I am very new to thermoplastics. If you are not familiar, I’m talking about Worbla, Wonderflex, EVA foam and craft foam. I decided for this first project I would start small, and try a few different mediums. Trial and error. Mostly error. I promise I was not drunk when I did this, just not very experienced.
I decided to make my bracers out of craft foam, mostly for comfort. This is the kind of foam you get at the craft store for kids’ projects. It’s super cheap and easy to manipulate. Remember: your wrist is smaller than your forearm, so you will actually be cutting out a trapezoid, not a square. Measure twice, cut once!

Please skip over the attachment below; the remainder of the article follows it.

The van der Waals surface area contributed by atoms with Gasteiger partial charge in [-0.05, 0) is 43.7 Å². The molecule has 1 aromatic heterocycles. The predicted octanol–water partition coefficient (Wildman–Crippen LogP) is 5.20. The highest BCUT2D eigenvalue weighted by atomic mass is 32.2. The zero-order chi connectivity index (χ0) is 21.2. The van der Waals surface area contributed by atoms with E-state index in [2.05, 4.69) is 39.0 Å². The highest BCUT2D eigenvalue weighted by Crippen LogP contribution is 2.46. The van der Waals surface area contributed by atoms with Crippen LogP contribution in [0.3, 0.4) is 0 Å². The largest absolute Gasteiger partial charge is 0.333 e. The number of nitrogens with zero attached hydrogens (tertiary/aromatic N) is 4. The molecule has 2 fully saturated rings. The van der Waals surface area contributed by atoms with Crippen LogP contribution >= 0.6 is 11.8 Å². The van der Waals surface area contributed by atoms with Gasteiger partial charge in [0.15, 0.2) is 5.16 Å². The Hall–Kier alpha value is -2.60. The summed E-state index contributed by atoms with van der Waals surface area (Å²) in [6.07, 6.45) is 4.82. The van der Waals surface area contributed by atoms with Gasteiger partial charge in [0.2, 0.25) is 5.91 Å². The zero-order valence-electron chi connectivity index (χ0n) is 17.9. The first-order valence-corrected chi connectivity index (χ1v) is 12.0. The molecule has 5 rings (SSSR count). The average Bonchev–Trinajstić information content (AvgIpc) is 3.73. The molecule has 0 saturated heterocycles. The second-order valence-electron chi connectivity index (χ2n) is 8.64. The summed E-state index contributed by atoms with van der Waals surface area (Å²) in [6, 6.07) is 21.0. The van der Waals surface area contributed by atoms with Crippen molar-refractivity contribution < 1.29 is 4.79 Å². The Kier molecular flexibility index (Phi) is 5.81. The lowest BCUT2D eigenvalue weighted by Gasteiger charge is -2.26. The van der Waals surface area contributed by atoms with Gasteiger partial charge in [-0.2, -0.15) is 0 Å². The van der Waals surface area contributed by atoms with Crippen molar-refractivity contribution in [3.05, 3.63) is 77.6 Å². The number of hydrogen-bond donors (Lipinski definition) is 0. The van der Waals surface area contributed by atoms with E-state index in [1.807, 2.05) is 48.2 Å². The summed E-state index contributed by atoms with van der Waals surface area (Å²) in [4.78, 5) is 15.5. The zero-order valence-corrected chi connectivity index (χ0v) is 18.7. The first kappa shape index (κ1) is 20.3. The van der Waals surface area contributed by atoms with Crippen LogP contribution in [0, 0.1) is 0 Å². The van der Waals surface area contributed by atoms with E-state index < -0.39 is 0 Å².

The next step was to find a pattern online that approximates the pattern on DC Bombshell Wonder Woman’s bracers. I am not very good at freehand drawing, but I’m pretty good at tracing. I was able to find one on Bigstock, and it was actually meant as a graphic notebook doodle. Now, how to get the picture on to the foam? I only have a black and white laser printer. “But wait,” I thought, “laser printers heat set the ink onto the paper, so maybe if I use an iron I can partially transfer that on to the craft foam.”